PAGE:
|First US Editions of V. and Ulysses|
I am constantly surprised, when I speak to my colleagues who are professors of literature in departments of English, how very few of them are active collectors of books.
Certainly, many English professors are very active accumulators of books: they often have hundreds or thousands of volumes. But despite their passion for books and literature, and often even a professional interest in material textuality, literature professors are only occasionally also collectors. But who else, I always think, is in such a good position to know what sorts of books might be expected to have lasting value? And I guess I also always hope that academics will wish to take an active, personal role in preserving and transmitting our shared literary heritage into the future: of course academic libraries are already doing some of this, but libraries cannot do it all. And every used bookstore we walk into might contain a treasure that deserves to be preserved, and sometimes it will take an expert to recognize such a treasure.
My own experience as a scholar and collector suggests, however, that there may well be other benefits to collecting. One of the formative experiences of my academic life was a 1997 NEH Summer Seminar based at Corpus Christi College, Cambridge, where there is an outstanding collection of Anglo-Saxon and other medieval manuscripts. Even while attending the seminar, I understood that it was a once in a lifetime opportunity: I was getting a chance to see and handle medieval books that I’d probably never have a reason to ask to see. In the world of truly rare and unique books, of course, one needs a reason, a scholarly project, to justify consulting a particular book, and it is almost impossible to develop a general familiarity with a broad spectrum of things when one is always working on a specific task.
In my current writing project (and in my previous book), I’ve had occasion more than once to refer to books that I’ve come to know not because I would ever have had any reason to consult them in a library, but rather because I’ve collected them. In The Visible Text, I used the copyright page of the first edition of Thomas Pynchon’s V. as an example of a moment where the distinction between text and paratext was undermined for a literary effect. In my recent work for my next book, I have found myself writing about the exceptionally large capital S that begins the text in the American first edition of James Joyce’s Ulysses. I know these books, and the physical details about them that interest me, because they sit on my own shelves, right in my living room--even on my couch, as in the picture above.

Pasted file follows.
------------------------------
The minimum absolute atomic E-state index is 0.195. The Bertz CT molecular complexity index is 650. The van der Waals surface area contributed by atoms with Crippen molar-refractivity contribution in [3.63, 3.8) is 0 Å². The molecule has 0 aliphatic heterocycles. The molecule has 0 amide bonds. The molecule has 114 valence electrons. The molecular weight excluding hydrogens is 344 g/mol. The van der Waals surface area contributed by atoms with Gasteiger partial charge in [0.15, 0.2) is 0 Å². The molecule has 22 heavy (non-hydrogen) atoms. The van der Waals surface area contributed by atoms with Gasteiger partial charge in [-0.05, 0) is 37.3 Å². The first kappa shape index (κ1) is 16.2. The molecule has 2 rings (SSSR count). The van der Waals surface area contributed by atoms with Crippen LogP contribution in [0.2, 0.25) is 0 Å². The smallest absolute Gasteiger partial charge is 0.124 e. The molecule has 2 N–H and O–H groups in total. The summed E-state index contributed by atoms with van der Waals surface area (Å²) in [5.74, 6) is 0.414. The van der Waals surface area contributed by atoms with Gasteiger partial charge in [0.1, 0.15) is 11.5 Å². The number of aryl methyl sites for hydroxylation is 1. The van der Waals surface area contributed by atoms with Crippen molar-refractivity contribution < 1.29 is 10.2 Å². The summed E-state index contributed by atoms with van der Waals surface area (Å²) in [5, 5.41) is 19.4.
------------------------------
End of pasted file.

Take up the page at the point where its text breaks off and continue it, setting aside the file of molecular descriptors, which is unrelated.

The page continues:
|The stately, but not plump, S at the start|
of Joyce's Ulysses.
If I hadn’t been a collector, I would never have had any reason to even look at these first editions, much less handle them and become familiar with them. I wouldn’t have ever been able to use them or think about them in relation to my academic work. Being a book collector has given me a far broader experience of books and their texts than my academic training or my academic pursuits alone could have done. Of course not every book I’ve collected will end up playing a role in the academic arguments I make, but that’s precisely the point: I do not know which books I will use until I use them. But I do know that I will probably not use a book I am not at least somewhat familiar with.
Being a collector for me means that ownership is important somehow: not only does owning these books give me a feeling of pleasure and enjoyment, but it gives me knowledge as well. And I guess this is why I am surprised that more literature professors are not also book collectors: because book collecting is a route to at least some sorts of knowledge as surely as is any more traditional academic pursuit.